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Preventive human papillomavirus vaccination
  1. M Lehtinen,
  2. J Dillner
  1. National Public Health Institute, Helsinki, Finland, and Department of Medical Microbiology, University of Lund, Malmö, Sweden
  1. Correspondence to:
 Dr M Lehtinen, Department of Infectious Disease Epidemiology, Mannerheimintie 166, FI 00300 Helsinki, Finland;
 llmale{at}uta.fi

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Considerable gains at the individual and societal level would be obtained if cervical cancer could be prevented

The cancer burden causally associated with human papillomavirus (HPV) infections is high. Cervical cancer is the second most common cancer among females in the world, with 500 000 new cases and 300 000 premature deaths a year.1 Because of the long preclinical period cervical cancer can be prevented by screening, diagnosis, and treatment of premalignant cervical lesions, but for developing countries preventive vaccination may be the only possibility to significantly reduce cervical cancer incidence. Also in the developed countries considerable gains at the individual and societal level would be obtained, if a significant proportion of cervical cancer and its precursor lesions could be prevented by HPV vaccination (for a systematic review see Lehtinen et al2). In addition, other anogenital cancers, oropharyngeal and base of tongue cancers, and probably a small proportion of oesophageal cancers are all strongly associated with past HPV infection.3–5 For these and other possible HPV associated cancers, vaccination may be the only possibility for prevention. Overall prevention of HPV infections may result in a 5–10% reduction of cancer mortality worldwide. This editorial seeks to answer the following two questions: what kind of vaccines will be tested and how should their efficacy be defined?

Preventive HPV vaccines entering clinical efficacy (phase III) trials are plain virus-like particles (VLPs), DNA free capsids comprising the major viral capsid (L1) protein (manufactured by Merck, GlaxoSmithKline, and by NIH), or chimeric VLPs (CVLP), containing various combinations of early viral proteins attached in different ways to the major L1 or the minor (L2) capsid proteins of the virus.

In phase I and II trials HPV VLPs have proved to be safe and highly immunogenic.6 HPV VLP immunisation induces approximately 100-fold higher neutralising antibody titres than natural infection. The level of mucosal immunoglobulin G (IgG) is 10% but it varies following the menstrual cycle and is lowest at the time of ovulation. The prevailing theory of the mode of action of the vaccine, however, suggests that this variation may not be a major problem. In natural infection the entry of HPV into the basal cells of the epithelium, which support the initial stages of viral replication, is facilitated by a microscopic trauma resulting from, for example, sexual intercourse. Following this micro trauma, circulating antibodies leak to the epithelial surface and neutralise the virus.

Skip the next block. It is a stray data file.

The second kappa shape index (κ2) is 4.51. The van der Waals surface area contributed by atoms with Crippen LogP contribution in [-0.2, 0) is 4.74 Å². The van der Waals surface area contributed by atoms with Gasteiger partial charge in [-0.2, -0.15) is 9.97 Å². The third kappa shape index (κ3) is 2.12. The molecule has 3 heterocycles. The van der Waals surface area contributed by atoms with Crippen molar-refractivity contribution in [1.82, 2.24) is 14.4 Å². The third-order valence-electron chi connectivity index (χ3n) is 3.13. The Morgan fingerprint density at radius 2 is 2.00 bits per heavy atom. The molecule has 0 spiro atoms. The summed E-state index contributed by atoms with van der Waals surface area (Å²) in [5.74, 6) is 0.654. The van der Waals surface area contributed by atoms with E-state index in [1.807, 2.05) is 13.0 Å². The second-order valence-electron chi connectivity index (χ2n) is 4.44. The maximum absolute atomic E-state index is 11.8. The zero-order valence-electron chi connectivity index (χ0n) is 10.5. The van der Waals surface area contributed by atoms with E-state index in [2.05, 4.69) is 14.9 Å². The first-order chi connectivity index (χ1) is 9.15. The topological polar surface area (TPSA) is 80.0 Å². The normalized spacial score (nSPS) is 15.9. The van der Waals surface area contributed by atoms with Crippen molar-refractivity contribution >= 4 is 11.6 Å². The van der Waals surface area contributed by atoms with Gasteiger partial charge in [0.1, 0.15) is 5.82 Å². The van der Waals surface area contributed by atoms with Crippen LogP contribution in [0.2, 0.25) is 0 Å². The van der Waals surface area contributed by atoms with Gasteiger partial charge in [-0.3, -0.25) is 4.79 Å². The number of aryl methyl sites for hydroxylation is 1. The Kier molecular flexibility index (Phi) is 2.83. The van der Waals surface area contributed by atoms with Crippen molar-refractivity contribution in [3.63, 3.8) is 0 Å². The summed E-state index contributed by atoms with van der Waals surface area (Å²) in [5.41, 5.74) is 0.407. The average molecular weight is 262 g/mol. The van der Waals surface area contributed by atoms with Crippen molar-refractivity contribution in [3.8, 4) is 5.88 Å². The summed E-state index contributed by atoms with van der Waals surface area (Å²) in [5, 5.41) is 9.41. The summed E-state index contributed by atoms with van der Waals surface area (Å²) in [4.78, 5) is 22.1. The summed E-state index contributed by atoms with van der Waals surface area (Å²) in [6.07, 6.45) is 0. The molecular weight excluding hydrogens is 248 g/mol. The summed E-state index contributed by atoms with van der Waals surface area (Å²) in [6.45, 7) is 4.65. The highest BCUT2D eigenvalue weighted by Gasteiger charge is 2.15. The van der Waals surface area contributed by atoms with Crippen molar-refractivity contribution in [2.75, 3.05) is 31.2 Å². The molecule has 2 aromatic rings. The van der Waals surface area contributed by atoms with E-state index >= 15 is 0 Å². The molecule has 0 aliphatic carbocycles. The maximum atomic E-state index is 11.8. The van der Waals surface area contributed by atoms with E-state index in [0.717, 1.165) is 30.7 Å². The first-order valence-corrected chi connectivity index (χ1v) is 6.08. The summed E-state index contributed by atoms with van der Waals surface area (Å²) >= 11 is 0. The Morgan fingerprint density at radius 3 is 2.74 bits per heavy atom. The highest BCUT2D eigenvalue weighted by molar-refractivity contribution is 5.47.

The L1 antibodies recognise a conformational, type specific epitope, and have shown close to a 100% protection in animal studies against homologous challenges with both HPV and animal papillomaviruses.7 While the increasingly large number of oncogenic HPV types (16, 18, 31, 33, 35, 45, 51, 52, 58, 59) that associate with cervical cancer may make it impossible to achieve 100% protection against cervical cancer, it is relatively easy to include the most prevalent oncogenic HPVs (HPV16 and HPV18) into a multivalent VLP vaccine, and even tailor the vaccine composition by the HPV types most prevalent in different geographic areas should this prove necessary.

Analogously to hepatitis B virus (HBV) vaccine HPV VLPs also induce cytotoxic T cell (CTL) responses by entering the MHC class I pathway.7 If the antibodies fail to neutralise all HPV virions, CTLs recognising viral capsids bound for as long as 10–12 hours to more or less specific cellular receptors (integrin and/or heparan sulphate proteoglycans8, 9) might block spread of the virus at its most primordial state in the initially infected cells. Production of new virions takes place in the upper layers of the epithelium, and CTLs targeting these cells might effectively reduce spread of the virus. Indication of this has, however, been shown only for the non-oncogenic HPV VLPs, and it is not clear whether such a response is able to eliminate oncogenic HPVs from the basal cells.10